My 2 Cents on RWBY: Volume 8, Chapter 1, “Divide”

(SPOILER ALERT—This is a full breakdown review for “Divide”)
What’s new, readers? I’m slightly disappointed Disney Plus isn’t dropping WandaVision in 2020 like we expected, although January 15isn’t that far away. Out of all the upcoming Disney Plus Marvel shows, this is the one I’m anticipating the most. Wanda Maximoff/Scarlet Witch is such a powerful figure in the comics and Elizabeth Olsen does a bang-up job playing her, so it feels unfair that the MCU has chronically underutilized her. I hope WandaVision, which looks ubertrippy, succeeds at exploring her reality-warping abilities.

All right, let’s talk about RWBY, the Rooster Teeth Animation anime-style web series. Yes, folks, RWBY is back with Volume 8 having premiered on November 7 with Chapter 1, “Divide.” Sorry I’m posting this late; I had to wait a week to watch it because I don’t have a Rooster Teeth FIRST membership.

“Divide,” directed by Kerry Shawcross and co-written by him and Kiersi Burkhart, kicks off with a shot of who I’m assuming is a young Cinder Fall scrubbing the floor, which I interpret as an homage to Cinderella. Then we cut to Cinder in the present day flying a ship with Neopolitan, or Neo for short, to that weird Whale Grimm up in the sky. It seems to have taken inspiration from the Leviathans in The Avengers, except in this case, the ribs look like landing gear and the villains convene in a luxurious belly chamber inside the Whale. Funny thing is, that’s not too strange compared to the other crap that’s gone down. Cinder hands over the Relic of Knowledge to Salem (who is still wearing that cleavage dress of which I’m not a huge fan) and claims she retrieved it by herself, taking credit for Neo’s work. The peeved look on Neo’s face only deepens when Cinder goes on to call her a “valuable asset,” as if she’s property, and yep, it’s very obvious she’ll betray Cinder sooner or later.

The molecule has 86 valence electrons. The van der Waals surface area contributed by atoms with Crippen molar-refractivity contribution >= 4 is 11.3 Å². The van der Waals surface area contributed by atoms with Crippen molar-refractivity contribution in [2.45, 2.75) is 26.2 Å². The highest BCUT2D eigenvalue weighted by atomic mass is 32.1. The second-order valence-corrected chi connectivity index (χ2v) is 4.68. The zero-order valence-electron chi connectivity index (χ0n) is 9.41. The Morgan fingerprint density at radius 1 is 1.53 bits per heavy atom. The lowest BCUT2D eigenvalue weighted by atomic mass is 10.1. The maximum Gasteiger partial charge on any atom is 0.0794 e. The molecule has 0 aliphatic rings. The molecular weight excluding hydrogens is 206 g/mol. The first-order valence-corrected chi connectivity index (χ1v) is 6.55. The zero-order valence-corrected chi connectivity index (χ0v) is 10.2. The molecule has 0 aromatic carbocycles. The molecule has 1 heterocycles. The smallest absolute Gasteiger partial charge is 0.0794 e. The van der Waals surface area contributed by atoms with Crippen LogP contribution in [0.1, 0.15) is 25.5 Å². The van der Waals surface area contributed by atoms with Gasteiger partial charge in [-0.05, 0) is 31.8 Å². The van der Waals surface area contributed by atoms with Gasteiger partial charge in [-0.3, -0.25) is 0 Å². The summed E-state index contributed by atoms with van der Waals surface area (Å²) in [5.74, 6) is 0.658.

Then Tyrian Callows comes into the belly chamber to rag on Cinder for a bit; I think if he had the chance to kill her, he wouldn’t hesitate to take it. This is followed by the entrance of Hazel Rainart (I despise his belted vest and the bizarre-looking ribs bulging from his exposed sides), Emerald Sustrai (I want to like her new design, but the fishnets covering her upper arm sleeves bug me), and Mercury Black (his decent costume revision amplifies his air of haughty indifference). Aside from Cinder, Neo, and Salem, Emerald is one of the antagonists who I actually find to be compelling, so I’m glad we’ll be seeing more of her. I find it hilarious when they call Arthur Watts a “necessary sacrifice,” as if it hurts them to lose that slimy turdloaf.